Dudu’s birth was registered in 1910 although the exact date is unknown.
Dudu explained her life like this: When I was a child I remember always being hungry
and thirsty while I was small. My father, who was from Okçular, lost his life in
the Balkan War (1912-1913). Any 15 or 16 year old boy from this village who could
handle a gun was sent into military service. Nobody came back. At that time many
people died of epidemic disease. According to hearsay, poison from Rhodes was thrown
into Black Lake from a small churn or chemical gun, the consequence being that a
number of people died, they say.
We ate bread made from grain that we pounded with a mallet. We planted wheat with
a mattock. We kneaded herbs into our dough. We didn’t have flour. We suffered a lot
in those hard times. We couldn’t sleep at night for the sound of gunfire. In this
area rebels were widespread, rebels who would demand food and goods from us. We span
yarn and made underwear and from every house our muhtar (village head man) Mehmet
Ceyhan collected two kilos of butter and sent it all to our soldiers. (This was the
time of the Great War 1914-1918 and the War of Independence 1918-1923)
In these times we grew sesame and maize and raised animals. Our transport was camels.
We had no mosque, no school. We prayed each day in a different house. On Fridays
we went to Dalyan. Our hoca (religious leader) was sometimes Mehtin and sometimes
Bayram. Because our menfolk were away as soldiers we women dug the graves and conducted
the funerals. We had our religious education at prayer time.
I ran away from home with 16 year old Ali Şahin, nicknamed Arab Ali, and sheltered
in muhtar Abdil’s son Mehmet’s house. The muhtar proposed to my mother that I should
leave my home again, this time as a bride and that we should have animals to raise.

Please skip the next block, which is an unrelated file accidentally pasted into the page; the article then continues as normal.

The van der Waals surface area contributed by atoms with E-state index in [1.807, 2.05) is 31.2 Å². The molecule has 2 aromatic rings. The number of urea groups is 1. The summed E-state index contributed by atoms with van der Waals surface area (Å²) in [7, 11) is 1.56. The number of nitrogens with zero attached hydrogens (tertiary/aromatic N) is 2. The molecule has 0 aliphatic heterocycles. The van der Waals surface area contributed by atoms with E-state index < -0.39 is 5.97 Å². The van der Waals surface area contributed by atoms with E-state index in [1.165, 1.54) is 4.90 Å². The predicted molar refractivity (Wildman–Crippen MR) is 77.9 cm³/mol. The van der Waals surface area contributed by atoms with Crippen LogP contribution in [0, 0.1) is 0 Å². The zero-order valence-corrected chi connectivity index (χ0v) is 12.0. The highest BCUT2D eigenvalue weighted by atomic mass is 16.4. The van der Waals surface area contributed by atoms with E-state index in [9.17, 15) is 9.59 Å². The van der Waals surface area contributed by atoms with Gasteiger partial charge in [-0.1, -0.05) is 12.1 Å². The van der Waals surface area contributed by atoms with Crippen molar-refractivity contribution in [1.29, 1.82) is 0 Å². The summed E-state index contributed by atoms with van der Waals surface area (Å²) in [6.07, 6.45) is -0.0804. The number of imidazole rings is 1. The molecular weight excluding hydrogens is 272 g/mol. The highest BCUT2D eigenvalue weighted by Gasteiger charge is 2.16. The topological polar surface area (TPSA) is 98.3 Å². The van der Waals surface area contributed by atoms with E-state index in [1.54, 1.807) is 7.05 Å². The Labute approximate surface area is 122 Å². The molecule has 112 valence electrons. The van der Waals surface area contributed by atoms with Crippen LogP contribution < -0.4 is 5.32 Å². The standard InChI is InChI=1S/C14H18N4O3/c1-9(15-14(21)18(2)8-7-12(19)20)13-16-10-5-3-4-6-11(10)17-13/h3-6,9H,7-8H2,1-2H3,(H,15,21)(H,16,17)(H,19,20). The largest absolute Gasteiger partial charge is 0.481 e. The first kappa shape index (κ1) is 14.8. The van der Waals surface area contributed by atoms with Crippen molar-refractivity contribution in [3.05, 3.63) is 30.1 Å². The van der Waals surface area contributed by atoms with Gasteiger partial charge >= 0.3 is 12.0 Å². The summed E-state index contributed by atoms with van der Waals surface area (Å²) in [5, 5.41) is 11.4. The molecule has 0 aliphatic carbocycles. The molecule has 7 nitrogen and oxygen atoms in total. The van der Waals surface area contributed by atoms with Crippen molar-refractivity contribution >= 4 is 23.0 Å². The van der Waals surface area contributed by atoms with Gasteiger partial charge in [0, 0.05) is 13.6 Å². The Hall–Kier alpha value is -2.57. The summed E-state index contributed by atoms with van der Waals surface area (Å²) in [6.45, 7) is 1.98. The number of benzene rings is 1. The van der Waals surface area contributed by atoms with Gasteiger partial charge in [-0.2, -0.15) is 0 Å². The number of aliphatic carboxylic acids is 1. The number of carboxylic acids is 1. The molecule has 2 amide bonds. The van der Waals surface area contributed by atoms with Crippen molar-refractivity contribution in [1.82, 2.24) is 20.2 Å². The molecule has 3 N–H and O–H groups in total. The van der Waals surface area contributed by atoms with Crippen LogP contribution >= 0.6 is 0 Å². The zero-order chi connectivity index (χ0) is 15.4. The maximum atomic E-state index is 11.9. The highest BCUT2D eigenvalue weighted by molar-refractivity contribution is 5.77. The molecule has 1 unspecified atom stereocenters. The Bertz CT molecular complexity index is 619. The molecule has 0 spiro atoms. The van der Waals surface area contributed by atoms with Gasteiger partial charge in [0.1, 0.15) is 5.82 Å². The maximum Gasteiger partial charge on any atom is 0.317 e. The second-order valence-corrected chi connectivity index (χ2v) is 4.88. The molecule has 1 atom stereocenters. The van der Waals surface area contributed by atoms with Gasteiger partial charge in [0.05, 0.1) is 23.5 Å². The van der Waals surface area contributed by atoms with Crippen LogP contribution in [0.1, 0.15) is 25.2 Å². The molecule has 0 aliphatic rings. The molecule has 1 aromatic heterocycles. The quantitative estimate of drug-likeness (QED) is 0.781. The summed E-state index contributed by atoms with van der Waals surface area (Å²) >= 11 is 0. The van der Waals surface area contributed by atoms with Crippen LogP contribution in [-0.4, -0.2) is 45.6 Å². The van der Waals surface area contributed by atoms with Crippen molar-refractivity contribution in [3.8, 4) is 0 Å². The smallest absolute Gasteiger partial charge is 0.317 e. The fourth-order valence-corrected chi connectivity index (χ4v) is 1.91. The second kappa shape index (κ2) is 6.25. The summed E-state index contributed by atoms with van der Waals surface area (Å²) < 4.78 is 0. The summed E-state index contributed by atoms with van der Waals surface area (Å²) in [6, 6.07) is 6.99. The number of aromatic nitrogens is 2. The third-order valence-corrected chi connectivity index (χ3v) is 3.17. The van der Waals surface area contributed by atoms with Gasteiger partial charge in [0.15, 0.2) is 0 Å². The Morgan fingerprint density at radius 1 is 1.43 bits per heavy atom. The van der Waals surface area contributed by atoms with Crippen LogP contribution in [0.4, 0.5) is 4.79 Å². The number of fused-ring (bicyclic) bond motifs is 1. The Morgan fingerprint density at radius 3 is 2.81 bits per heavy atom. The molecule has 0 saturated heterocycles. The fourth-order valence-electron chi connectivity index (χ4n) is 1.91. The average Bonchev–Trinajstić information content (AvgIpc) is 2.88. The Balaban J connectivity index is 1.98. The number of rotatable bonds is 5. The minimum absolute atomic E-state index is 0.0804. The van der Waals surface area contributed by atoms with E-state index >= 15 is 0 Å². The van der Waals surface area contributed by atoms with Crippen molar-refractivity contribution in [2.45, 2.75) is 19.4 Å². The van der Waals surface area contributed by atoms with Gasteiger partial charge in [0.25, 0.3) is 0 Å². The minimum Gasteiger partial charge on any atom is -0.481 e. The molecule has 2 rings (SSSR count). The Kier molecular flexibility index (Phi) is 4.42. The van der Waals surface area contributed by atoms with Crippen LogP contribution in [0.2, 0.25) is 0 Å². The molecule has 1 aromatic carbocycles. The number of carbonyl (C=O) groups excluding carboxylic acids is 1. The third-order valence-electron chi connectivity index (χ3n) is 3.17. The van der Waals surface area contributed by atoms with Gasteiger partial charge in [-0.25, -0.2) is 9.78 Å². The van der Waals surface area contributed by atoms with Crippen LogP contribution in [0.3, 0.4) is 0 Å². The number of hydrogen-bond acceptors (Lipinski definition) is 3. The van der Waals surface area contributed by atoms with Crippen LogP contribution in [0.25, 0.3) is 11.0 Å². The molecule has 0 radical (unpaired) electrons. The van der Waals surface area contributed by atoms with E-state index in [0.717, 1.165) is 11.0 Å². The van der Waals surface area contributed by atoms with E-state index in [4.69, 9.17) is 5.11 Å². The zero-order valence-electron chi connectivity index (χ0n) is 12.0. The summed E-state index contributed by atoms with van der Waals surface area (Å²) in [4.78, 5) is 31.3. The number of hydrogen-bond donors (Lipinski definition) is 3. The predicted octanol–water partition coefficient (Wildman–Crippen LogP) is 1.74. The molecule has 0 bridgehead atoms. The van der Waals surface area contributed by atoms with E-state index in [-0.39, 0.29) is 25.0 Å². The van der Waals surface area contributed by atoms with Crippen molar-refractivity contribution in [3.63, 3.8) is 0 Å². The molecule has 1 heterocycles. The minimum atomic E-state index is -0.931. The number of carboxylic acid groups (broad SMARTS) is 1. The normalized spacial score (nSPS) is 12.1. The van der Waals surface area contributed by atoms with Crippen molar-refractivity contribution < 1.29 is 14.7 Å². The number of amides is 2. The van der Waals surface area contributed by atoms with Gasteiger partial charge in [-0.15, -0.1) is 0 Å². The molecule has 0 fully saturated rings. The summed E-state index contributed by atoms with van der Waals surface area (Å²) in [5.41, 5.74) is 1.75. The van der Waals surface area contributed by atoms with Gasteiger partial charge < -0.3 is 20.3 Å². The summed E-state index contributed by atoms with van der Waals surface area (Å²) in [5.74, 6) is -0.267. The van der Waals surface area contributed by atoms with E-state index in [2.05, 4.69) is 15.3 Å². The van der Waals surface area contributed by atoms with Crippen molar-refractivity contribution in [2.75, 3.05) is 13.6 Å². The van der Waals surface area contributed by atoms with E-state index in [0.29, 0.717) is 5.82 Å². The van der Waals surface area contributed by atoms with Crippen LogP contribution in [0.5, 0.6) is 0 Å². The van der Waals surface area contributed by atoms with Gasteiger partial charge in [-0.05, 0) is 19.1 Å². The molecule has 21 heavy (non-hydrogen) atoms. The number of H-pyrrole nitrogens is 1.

During these years we lived in Kapız Mevkii.
Ali Şahin became muhtar after Işıl Mehmet, then after a year it was İzzet’s turn.
Then he did another term. He did 4 more years. When the surname law came in (in 1934)
my husband ‘Arab Ali’ became Ali Şahin.
When we built the first school, women, girls, men, everybody brought stones by donkey
and we all mucked in together. When the school opened most women went to learn to
read. In the era that the school was being made we used to go to a building in Marmarlı
built by Ali Çakır to learn the new alphabet. (Atatürk introduced the Latin alphabet
nationwide in 1928, discarding the Arabic script completely, everyone was expected
to learn the new characters)
I have 2 sons, 4 daughters and 70 grand and great-grandchildren. My husband died
13 years ago at the age of 88. May he rest in paradise.
There are more stories and photos from our old folks in ‘Okçular Village - a Guide’,
click here to learn more.
. . . or, if you prefer, here’s another story with yet more insights into how life
was in the days before there was even a road; this time from Şevket Akgün.
. . . or, a portrait of a remarkable lady whose wonderful attitude in the face of
a truly awful personal tragedy is an inspiration and a lesson to any of us who have
ever said, ‘Well, under the circumstances . . .’ Meet Gülay Çolak.